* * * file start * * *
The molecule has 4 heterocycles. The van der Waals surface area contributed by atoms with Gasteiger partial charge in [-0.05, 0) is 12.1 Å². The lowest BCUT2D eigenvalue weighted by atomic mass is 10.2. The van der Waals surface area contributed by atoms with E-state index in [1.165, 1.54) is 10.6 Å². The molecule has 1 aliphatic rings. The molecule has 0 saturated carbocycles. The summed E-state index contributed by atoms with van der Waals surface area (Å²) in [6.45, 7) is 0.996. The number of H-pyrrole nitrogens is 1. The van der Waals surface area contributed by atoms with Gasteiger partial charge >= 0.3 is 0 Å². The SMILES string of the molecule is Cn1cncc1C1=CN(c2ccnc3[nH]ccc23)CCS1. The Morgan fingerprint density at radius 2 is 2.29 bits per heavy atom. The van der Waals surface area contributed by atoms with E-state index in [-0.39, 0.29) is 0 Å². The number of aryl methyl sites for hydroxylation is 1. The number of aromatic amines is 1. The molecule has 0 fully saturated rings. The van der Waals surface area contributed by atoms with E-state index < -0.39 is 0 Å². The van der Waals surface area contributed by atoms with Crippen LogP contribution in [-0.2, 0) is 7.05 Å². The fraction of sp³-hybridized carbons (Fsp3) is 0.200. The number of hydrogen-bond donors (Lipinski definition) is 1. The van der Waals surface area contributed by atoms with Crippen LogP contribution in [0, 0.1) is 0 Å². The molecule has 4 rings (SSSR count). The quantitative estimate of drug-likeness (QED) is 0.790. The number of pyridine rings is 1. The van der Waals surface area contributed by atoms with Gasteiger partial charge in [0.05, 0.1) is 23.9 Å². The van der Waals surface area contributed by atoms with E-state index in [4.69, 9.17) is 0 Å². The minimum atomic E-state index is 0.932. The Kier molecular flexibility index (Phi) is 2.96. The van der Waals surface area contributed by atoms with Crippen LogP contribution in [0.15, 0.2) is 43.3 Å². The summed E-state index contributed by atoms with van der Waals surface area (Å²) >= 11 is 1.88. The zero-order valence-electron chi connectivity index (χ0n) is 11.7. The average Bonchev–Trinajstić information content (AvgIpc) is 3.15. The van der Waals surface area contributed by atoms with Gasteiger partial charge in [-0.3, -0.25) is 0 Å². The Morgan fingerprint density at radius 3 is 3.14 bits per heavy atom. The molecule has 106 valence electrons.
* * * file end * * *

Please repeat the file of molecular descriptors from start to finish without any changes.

The molecule has 4 heterocycles. The van der Waals surface area contributed by atoms with Gasteiger partial charge in [-0.05, 0) is 12.1 Å². The lowest BCUT2D eigenvalue weighted by atomic mass is 10.2. The van der Waals surface area contributed by atoms with E-state index in [1.165, 1.54) is 10.6 Å². The molecule has 1 aliphatic rings. The molecule has 0 saturated carbocycles. The summed E-state index contributed by atoms with van der Waals surface area (Å²) in [6.45, 7) is 0.996. The number of H-pyrrole nitrogens is 1. The van der Waals surface area contributed by atoms with Gasteiger partial charge >= 0.3 is 0 Å². The SMILES string of the molecule is Cn1cncc1C1=CN(c2ccnc3[nH]ccc23)CCS1. The Morgan fingerprint density at radius 2 is 2.29 bits per heavy atom. The van der Waals surface area contributed by atoms with E-state index in [-0.39, 0.29) is 0 Å². The number of aryl methyl sites for hydroxylation is 1. The number of aromatic amines is 1. The molecule has 0 fully saturated rings. The van der Waals surface area contributed by atoms with E-state index < -0.39 is 0 Å². The van der Waals surface area contributed by atoms with Crippen LogP contribution in [-0.2, 0) is 7.05 Å². The fraction of sp³-hybridized carbons (Fsp3) is 0.200. The number of hydrogen-bond donors (Lipinski definition) is 1. The van der Waals surface area contributed by atoms with Crippen LogP contribution in [0, 0.1) is 0 Å². The molecule has 4 rings (SSSR count). The quantitative estimate of drug-likeness (QED) is 0.790. The number of pyridine rings is 1. The van der Waals surface area contributed by atoms with Gasteiger partial charge in [0.05, 0.1) is 23.9 Å². The van der Waals surface area contributed by atoms with E-state index in [4.69, 9.17) is 0 Å². The minimum atomic E-state index is 0.932. The Kier molecular flexibility index (Phi) is 2.96. The van der Waals surface area contributed by atoms with Crippen LogP contribution in [0.15, 0.2) is 43.3 Å². The summed E-state index contributed by atoms with van der Waals surface area (Å²) >= 11 is 1.88. The zero-order valence-electron chi connectivity index (χ0n) is 11.7. The average Bonchev–Trinajstić information content (AvgIpc) is 3.15. The van der Waals surface area contributed by atoms with Gasteiger partial charge in [-0.3, -0.25) is 0 Å². The Morgan fingerprint density at radius 3 is 3.14 bits per heavy atom. The molecule has 106 valence electrons.